Commentary: Electoral College under attack, again
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Published: 04-Feb-2019

Early this year, U.S. Rep. Steve Cohen, D-Tennessee, a vocal critic of President Trump, introduced a bill to eliminate the Electoral College.

In two presidential elections since 2000, including the most recent one in which Hillary Clinton won 2.8 million more votes than her opponent, the winner of the popular vote did not win the election because of the distorting effect of the outdated Electoral College,” Cohen said in a statement.“Americans expect and deserve the winner of the popular vote to win office. More than a century ago, we amended our Constitution to provide for the direct election of U.S. Senators. It is past time to directly elect our President and Vice President.”

At the 1787 Constitutional Convention, the Electoral College came about as a compromise between large and small states. The large states wanted presidential voting to be based on population, as in the House of Representatives, while the small states wanted each state to have the same number of votes, as in the Senate (and the Constitutional Convention itself, for that matter). So they split the difference by giving each state a number of electors equal to its combined total of seats in both houses of Congress and establishing the Electoral College.

Critics of the Electoral College point out that five times in our nation’s history (twice since 2000), the winner of the popular vote did not win the electoral vote. What they neglect to point out is that fifteen times the winner did not get a majority of the vote. President Clinton did not receive 50% of the vote in either of his presidential elections. Most of those who want to eliminate the EC are liberal, since both of the presidents elected in modern times and lost the popular vote were Republicans- George W Bush and Donald Trump. Funny there isn’t the same outcry for a clear majority for election. Two thoughts to consider regarding the Electoral College:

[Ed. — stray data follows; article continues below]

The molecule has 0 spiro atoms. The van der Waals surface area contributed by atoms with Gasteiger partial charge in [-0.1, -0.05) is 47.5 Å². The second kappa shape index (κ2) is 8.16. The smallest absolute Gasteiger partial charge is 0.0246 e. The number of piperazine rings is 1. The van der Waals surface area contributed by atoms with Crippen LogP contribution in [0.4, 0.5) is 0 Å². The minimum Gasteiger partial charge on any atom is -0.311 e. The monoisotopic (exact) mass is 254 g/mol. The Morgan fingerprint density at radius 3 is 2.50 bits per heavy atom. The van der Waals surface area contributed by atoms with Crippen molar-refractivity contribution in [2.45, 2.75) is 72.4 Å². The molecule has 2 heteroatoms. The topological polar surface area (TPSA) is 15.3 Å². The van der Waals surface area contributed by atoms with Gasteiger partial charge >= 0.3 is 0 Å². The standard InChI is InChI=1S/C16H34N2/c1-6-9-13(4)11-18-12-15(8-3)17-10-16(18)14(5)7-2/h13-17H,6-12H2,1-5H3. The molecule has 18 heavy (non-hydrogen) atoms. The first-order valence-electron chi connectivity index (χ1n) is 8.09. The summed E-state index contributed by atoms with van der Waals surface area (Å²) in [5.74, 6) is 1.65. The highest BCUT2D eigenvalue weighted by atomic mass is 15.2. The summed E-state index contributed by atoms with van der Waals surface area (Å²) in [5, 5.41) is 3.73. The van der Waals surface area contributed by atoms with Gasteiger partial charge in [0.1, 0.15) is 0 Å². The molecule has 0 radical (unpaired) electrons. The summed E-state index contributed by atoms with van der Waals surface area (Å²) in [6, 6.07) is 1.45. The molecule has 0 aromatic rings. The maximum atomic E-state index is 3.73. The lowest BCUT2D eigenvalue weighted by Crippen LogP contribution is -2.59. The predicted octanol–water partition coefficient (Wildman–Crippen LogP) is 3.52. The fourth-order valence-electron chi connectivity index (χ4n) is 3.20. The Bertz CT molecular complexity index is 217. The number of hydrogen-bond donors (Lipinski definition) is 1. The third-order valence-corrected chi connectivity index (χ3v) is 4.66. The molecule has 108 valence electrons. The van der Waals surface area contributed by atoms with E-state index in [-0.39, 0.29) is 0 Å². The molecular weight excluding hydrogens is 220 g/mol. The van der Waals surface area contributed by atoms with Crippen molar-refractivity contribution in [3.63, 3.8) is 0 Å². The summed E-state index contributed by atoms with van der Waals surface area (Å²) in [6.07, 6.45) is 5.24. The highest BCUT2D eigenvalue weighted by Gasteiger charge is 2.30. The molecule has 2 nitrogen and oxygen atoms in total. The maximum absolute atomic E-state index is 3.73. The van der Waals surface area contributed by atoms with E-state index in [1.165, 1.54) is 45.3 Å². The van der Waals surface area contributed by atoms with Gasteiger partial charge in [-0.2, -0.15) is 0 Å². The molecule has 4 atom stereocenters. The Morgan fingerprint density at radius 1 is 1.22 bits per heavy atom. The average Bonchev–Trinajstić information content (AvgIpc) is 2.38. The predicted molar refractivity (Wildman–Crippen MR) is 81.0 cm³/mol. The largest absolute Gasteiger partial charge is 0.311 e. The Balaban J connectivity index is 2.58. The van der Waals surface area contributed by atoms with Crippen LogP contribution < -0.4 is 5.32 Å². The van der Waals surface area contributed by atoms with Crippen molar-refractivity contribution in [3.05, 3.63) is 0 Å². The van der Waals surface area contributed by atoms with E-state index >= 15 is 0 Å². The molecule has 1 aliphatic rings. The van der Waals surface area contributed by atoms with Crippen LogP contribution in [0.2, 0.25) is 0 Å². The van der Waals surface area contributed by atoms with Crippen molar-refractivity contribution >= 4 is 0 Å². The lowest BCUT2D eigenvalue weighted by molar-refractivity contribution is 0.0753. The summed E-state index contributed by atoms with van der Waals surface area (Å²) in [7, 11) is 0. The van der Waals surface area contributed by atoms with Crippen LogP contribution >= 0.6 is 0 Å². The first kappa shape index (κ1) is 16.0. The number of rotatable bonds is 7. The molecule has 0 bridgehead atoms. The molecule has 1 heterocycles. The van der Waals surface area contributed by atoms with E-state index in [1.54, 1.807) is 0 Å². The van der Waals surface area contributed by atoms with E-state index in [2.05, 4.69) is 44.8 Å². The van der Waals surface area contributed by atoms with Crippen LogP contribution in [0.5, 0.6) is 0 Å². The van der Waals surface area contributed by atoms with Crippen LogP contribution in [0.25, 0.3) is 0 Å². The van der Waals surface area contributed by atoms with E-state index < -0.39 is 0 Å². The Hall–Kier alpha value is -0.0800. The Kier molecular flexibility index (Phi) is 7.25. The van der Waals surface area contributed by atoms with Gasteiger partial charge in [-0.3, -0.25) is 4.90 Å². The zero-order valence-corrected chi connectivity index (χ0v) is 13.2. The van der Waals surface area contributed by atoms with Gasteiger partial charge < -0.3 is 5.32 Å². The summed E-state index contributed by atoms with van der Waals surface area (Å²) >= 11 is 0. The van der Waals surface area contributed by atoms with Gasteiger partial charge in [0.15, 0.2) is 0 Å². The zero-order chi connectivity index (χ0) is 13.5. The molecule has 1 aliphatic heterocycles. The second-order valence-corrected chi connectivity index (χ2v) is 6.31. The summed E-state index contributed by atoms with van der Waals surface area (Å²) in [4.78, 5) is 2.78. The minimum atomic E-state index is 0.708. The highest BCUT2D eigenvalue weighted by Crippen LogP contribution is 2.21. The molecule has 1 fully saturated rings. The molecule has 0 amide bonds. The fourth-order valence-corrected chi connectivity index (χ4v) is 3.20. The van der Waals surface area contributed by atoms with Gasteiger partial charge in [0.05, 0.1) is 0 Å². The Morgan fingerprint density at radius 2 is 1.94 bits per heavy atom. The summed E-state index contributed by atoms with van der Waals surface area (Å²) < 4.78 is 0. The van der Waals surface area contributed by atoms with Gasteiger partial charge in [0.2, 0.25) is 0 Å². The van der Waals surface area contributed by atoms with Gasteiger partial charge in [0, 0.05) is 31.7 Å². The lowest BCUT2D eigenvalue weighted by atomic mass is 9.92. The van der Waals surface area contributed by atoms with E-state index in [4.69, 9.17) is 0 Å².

First, America is a representative republic, not a democracy. The Electoral College is consistent with that representative republic model. Our founders rejected a pure democracy because as James Madison said, “democracies have ever been spectacles of turbulence and contention; have ever been found incompatible with personal security, or the rights of property; and have in general been as short in their lives, as they have been violent in their deaths.” A democracy is mob rule.

Second, we are the United STATES of America. Vertically Americans are one people living under a rule of common law, but horizontally we live in sovereign states. If the Electoral College were eliminated, the rights of sovereign states would disappear with it. The college was established to protect state rights and to insure each state had a voice in electing the POTUS. Under the Electoral College, every state is relevant. If it were eliminated, candidates would ignore smaller states in favor of the larger metro areas.
Cohen’s bill has little chance of success this year. To pass, it would require a two thirds majority in Congress and ratification by three fourths of the states, and that won’t happen, but conservatives should be diligent. The Electoral College and state’s rights continue to be under attack and liberals won’t rest until both are eliminated.

Note: Steve Fair’s commentaries have appeared occasionally at the CapitolBeatOK website. Fair is Chairman of the Fourth District of the Oklahoma Republican Party. He can be reached by phone at 580.252.6284 or by email at okgop@aol.com.
His blog is stevefair.blogspot.com.

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